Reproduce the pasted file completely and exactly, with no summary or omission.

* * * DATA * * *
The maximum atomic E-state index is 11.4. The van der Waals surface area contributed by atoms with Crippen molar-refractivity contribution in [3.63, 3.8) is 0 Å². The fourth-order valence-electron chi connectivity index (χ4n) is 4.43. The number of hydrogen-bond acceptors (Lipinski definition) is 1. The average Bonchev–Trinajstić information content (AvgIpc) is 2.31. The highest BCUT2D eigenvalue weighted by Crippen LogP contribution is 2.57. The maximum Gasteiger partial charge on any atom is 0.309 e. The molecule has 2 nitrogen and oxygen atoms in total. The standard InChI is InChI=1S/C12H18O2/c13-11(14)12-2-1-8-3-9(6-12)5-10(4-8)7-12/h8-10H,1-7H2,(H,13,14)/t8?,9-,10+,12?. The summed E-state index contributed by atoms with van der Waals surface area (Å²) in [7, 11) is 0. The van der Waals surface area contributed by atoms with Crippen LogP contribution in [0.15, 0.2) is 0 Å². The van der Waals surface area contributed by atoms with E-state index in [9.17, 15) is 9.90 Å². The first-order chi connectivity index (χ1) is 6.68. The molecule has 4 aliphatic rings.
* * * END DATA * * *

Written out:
The maximum atomic E-state index is 11.4. The van der Waals surface area contributed by atoms with Crippen molar-refractivity contribution in [3.63, 3.8) is 0 Å². The fourth-order valence-electron chi connectivity index (χ4n) is 4.43. The number of hydrogen-bond acceptors (Lipinski definition) is 1. The average Bonchev–Trinajstić information content (AvgIpc) is 2.31. The highest BCUT2D eigenvalue weighted by Crippen LogP contribution is 2.57. The maximum Gasteiger partial charge on any atom is 0.309 e. The molecule has 2 nitrogen and oxygen atoms in total. The standard InChI is InChI=1S/C12H18O2/c13-11(14)12-2-1-8-3-9(6-12)5-10(4-8)7-12/h8-10H,1-7H2,(H,13,14)/t8?,9-,10+,12?. The summed E-state index contributed by atoms with van der Waals surface area (Å²) in [7, 11) is 0. The van der Waals surface area contributed by atoms with Crippen LogP contribution in [0.15, 0.2) is 0 Å². The van der Waals surface area contributed by atoms with E-state index in [9.17, 15) is 9.90 Å². The first-order chi connectivity index (χ1) is 6.68. The molecule has 4 aliphatic rings.